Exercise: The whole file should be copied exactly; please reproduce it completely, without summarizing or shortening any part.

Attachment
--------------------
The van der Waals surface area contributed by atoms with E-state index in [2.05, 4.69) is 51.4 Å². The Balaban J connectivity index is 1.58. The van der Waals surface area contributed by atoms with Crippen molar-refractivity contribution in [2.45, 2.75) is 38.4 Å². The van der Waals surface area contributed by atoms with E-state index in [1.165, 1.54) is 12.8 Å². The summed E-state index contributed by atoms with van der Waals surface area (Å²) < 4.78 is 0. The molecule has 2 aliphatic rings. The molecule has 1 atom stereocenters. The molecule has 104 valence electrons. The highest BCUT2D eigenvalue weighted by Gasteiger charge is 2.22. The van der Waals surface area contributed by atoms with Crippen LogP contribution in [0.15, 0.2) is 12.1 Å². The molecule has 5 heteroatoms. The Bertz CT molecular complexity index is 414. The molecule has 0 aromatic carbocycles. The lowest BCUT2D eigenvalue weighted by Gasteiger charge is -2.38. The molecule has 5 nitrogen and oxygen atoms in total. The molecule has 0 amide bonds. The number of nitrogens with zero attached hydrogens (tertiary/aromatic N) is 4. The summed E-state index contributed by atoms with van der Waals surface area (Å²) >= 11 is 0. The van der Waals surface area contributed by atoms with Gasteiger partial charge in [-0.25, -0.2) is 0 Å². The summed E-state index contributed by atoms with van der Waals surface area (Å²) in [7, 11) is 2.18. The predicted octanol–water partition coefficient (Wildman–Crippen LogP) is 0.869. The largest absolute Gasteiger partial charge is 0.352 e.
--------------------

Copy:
The van der Waals surface area contributed by atoms with E-state index in [2.05, 4.69) is 51.4 Å². The Balaban J connectivity index is 1.58. The van der Waals surface area contributed by atoms with Crippen molar-refractivity contribution in [2.45, 2.75) is 38.4 Å². The van der Waals surface area contributed by atoms with E-state index in [1.165, 1.54) is 12.8 Å². The summed E-state index contributed by atoms with van der Waals surface area (Å²) < 4.78 is 0. The molecule has 2 aliphatic rings. The molecule has 1 atom stereocenters. The molecule has 104 valence electrons. The highest BCUT2D eigenvalue weighted by Gasteiger charge is 2.22. The van der Waals surface area contributed by atoms with Crippen LogP contribution in [0.15, 0.2) is 12.1 Å². The molecule has 5 heteroatoms. The Bertz CT molecular complexity index is 414. The molecule has 0 aromatic carbocycles. The lowest BCUT2D eigenvalue weighted by Gasteiger charge is -2.38. The molecule has 5 nitrogen and oxygen atoms in total. The molecule has 0 amide bonds. The number of nitrogens with zero attached hydrogens (tertiary/aromatic N) is 4. The summed E-state index contributed by atoms with van der Waals surface area (Å²) >= 11 is 0. The van der Waals surface area contributed by atoms with Gasteiger partial charge in [-0.25, -0.2) is 0 Å². The summed E-state index contributed by atoms with van der Waals surface area (Å²) in [7, 11) is 2.18. The predicted octanol–water partition coefficient (Wildman–Crippen LogP) is 0.869. The largest absolute Gasteiger partial charge is 0.352 e.